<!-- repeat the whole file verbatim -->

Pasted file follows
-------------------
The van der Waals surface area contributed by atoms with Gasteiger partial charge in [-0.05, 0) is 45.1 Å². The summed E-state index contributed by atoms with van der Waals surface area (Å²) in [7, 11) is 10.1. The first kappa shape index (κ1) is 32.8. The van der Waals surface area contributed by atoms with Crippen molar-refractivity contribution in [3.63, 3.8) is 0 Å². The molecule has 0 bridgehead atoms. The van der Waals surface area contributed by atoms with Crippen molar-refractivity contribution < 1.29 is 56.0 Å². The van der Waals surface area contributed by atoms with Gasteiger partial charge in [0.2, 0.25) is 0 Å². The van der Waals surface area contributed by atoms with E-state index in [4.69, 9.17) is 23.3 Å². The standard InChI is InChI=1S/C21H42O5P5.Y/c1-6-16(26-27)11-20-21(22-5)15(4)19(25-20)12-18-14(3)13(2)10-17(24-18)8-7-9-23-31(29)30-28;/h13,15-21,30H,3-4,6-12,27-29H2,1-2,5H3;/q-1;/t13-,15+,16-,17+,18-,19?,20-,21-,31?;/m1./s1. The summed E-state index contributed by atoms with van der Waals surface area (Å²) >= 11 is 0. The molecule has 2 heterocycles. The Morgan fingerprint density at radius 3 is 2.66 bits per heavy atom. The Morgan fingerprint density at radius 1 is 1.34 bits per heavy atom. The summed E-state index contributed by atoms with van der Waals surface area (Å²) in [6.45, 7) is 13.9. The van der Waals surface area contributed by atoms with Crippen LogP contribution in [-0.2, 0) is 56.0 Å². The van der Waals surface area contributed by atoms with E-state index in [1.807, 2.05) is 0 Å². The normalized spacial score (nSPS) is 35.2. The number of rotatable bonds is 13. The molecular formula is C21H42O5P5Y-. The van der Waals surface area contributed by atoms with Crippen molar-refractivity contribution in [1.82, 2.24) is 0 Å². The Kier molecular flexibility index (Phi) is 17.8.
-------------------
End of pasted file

The van der Waals surface area contributed by atoms with Gasteiger partial charge in [-0.05, 0) is 45.1 Å². The summed E-state index contributed by atoms with van der Waals surface area (Å²) in [7, 11) is 10.1. The first kappa shape index (κ1) is 32.8. The van der Waals surface area contributed by atoms with Crippen molar-refractivity contribution in [3.63, 3.8) is 0 Å². The molecule has 0 bridgehead atoms. The van der Waals surface area contributed by atoms with Crippen molar-refractivity contribution < 1.29 is 56.0 Å². The van der Waals surface area contributed by atoms with Gasteiger partial charge in [0.2, 0.25) is 0 Å². The van der Waals surface area contributed by atoms with E-state index in [4.69, 9.17) is 23.3 Å². The standard InChI is InChI=1S/C21H42O5P5.Y/c1-6-16(26-27)11-20-21(22-5)15(4)19(25-20)12-18-14(3)13(2)10-17(24-18)8-7-9-23-31(29)30-28;/h13,15-21,30H,3-4,6-12,27-29H2,1-2,5H3;/q-1;/t13-,15+,16-,17+,18-,19?,20-,21-,31?;/m1./s1. The summed E-state index contributed by atoms with van der Waals surface area (Å²) >= 11 is 0. The molecule has 2 heterocycles. The Morgan fingerprint density at radius 3 is 2.66 bits per heavy atom. The Morgan fingerprint density at radius 1 is 1.34 bits per heavy atom. The summed E-state index contributed by atoms with van der Waals surface area (Å²) in [6.45, 7) is 13.9. The van der Waals surface area contributed by atoms with Crippen LogP contribution in [-0.2, 0) is 56.0 Å². The van der Waals surface area contributed by atoms with E-state index in [1.807, 2.05) is 0 Å². The normalized spacial score (nSPS) is 35.2. The number of rotatable bonds is 13. The molecular formula is C21H42O5P5Y-. The van der Waals surface area contributed by atoms with Crippen molar-refractivity contribution in [1.82, 2.24) is 0 Å². The Kier molecular flexibility index (Phi) is 17.8.